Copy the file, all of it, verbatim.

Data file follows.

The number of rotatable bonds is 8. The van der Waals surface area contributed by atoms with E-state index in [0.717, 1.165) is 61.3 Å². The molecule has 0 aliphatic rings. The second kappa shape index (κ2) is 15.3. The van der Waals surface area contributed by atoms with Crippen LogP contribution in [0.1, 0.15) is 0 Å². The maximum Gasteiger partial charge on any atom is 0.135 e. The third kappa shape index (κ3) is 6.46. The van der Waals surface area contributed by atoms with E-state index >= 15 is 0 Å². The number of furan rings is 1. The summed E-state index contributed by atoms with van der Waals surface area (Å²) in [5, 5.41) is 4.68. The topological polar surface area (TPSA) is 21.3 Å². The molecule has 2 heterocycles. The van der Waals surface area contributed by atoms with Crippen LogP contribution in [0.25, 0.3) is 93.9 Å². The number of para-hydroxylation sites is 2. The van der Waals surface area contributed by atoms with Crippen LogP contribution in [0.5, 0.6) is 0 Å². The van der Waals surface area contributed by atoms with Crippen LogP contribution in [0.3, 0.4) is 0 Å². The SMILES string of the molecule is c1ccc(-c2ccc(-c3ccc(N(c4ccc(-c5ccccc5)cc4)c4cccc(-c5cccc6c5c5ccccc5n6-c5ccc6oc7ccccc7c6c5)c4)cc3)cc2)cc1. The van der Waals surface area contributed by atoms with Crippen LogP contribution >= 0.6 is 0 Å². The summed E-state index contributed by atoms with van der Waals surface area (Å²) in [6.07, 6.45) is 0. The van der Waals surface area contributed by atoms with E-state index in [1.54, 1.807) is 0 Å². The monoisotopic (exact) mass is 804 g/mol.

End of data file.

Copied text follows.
The number of rotatable bonds is 8. The van der Waals surface area contributed by atoms with E-state index in [0.717, 1.165) is 61.3 Å². The molecule has 0 aliphatic rings. The second kappa shape index (κ2) is 15.3. The van der Waals surface area contributed by atoms with Crippen LogP contribution in [0.1, 0.15) is 0 Å². The maximum Gasteiger partial charge on any atom is 0.135 e. The third kappa shape index (κ3) is 6.46. The van der Waals surface area contributed by atoms with E-state index >= 15 is 0 Å². The number of furan rings is 1. The summed E-state index contributed by atoms with van der Waals surface area (Å²) in [5, 5.41) is 4.68. The topological polar surface area (TPSA) is 21.3 Å². The molecule has 2 heterocycles. The van der Waals surface area contributed by atoms with Crippen LogP contribution in [0.25, 0.3) is 93.9 Å². The number of para-hydroxylation sites is 2. The van der Waals surface area contributed by atoms with Crippen LogP contribution in [0.5, 0.6) is 0 Å². The van der Waals surface area contributed by atoms with Crippen LogP contribution in [0.3, 0.4) is 0 Å². The SMILES string of the molecule is c1ccc(-c2ccc(-c3ccc(N(c4ccc(-c5ccccc5)cc4)c4cccc(-c5cccc6c5c5ccccc5n6-c5ccc6oc7ccccc7c6c5)c4)cc3)cc2)cc1. The van der Waals surface area contributed by atoms with Crippen LogP contribution >= 0.6 is 0 Å². The summed E-state index contributed by atoms with van der Waals surface area (Å²) in [6.07, 6.45) is 0. The van der Waals surface area contributed by atoms with E-state index in [1.54, 1.807) is 0 Å². The monoisotopic (exact) mass is 804 g/mol.